Associations to the word «Chaser»
CHASER, noun. A person or thing (ship, plane, car, etc.) that chases. [from 14th c.]
CHASER, noun. Originally, a horse used for hunting; now, a horse trained for steeplechasing, a steeplechaser. [from 14th c.]
CHASER, noun. (archaic) A hunter. [from 15th c.]
CHASER, noun. Someone who chases metal; a person who decorates metal by engraving or embossing. [from 18th c.]
CHASER, noun. A tool used for cleaning out screw threads, either as an integral part of a tap or die to remove waste material produced by the cutting tool, or as a separate tool to repair damaged threads. [from 19th c.]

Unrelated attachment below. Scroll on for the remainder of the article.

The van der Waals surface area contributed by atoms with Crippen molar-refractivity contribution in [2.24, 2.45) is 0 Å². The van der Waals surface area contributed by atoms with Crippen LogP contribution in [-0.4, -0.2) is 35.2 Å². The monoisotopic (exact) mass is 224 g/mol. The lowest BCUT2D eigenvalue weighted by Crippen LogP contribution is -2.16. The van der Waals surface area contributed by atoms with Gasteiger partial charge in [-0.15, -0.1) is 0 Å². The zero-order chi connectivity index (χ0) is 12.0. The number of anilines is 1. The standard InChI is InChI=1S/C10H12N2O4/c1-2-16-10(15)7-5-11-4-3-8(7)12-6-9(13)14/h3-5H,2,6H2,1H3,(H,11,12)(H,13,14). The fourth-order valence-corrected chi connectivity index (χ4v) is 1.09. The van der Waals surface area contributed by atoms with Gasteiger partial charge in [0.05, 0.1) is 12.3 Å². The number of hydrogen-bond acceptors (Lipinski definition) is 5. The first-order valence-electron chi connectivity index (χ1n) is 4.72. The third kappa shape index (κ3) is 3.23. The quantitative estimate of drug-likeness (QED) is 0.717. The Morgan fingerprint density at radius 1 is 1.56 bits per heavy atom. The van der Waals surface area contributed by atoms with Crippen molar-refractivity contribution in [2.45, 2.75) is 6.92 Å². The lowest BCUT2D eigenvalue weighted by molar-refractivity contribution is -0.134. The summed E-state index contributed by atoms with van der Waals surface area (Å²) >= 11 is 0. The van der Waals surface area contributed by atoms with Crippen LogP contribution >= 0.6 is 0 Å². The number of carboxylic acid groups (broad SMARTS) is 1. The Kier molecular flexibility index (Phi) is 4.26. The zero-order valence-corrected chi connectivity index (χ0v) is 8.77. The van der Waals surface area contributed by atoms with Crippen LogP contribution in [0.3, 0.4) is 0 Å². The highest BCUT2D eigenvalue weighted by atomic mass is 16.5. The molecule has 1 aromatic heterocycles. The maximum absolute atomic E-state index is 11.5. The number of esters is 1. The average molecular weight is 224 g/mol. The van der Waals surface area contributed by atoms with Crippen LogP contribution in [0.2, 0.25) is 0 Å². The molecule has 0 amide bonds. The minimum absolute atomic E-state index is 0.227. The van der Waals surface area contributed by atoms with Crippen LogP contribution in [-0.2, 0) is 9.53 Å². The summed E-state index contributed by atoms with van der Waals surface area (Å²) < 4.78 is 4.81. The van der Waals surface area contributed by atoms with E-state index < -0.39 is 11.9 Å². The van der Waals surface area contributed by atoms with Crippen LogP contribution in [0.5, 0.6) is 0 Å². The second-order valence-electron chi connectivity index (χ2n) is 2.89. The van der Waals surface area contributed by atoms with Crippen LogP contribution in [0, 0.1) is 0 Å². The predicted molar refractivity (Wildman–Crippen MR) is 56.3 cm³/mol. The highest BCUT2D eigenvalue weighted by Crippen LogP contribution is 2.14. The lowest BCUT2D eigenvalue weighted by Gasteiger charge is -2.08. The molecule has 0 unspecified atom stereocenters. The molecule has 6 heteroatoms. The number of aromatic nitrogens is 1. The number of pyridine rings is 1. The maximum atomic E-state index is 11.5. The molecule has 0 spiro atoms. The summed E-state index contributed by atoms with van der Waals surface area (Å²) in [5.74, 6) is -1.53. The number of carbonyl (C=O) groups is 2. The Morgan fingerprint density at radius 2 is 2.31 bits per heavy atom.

CHASER, noun. A mild drink consumed immediately after a drink of hard liquor. [from 19th c.]
CHASER, noun. (Israel) A shot of hard liquor.
CHASER, noun. (logging) (obsolete) Someone that follows logs out of the forest in order to signal a yarder engineer to stop them if they become fouled - also called a frogger.
CHASER, noun. (logging) one who unhooks chokers from the logs at the landing.
CHASER, noun. One of a series of adjacent light bulbs that cycle on and off to give the illusion of movement.
CHASER, noun. (nautical) A chase gun.
CHASER, noun. A person who is pursuing and trying to overtake or capture; "always before he had been able to outwit his pursuers".
CHASER, noun. A drink to follow immediately after another drink.
Every day we should hear at least one little song, read one good poem, see one exquisite picture, and, if possible, speak a few sensible words.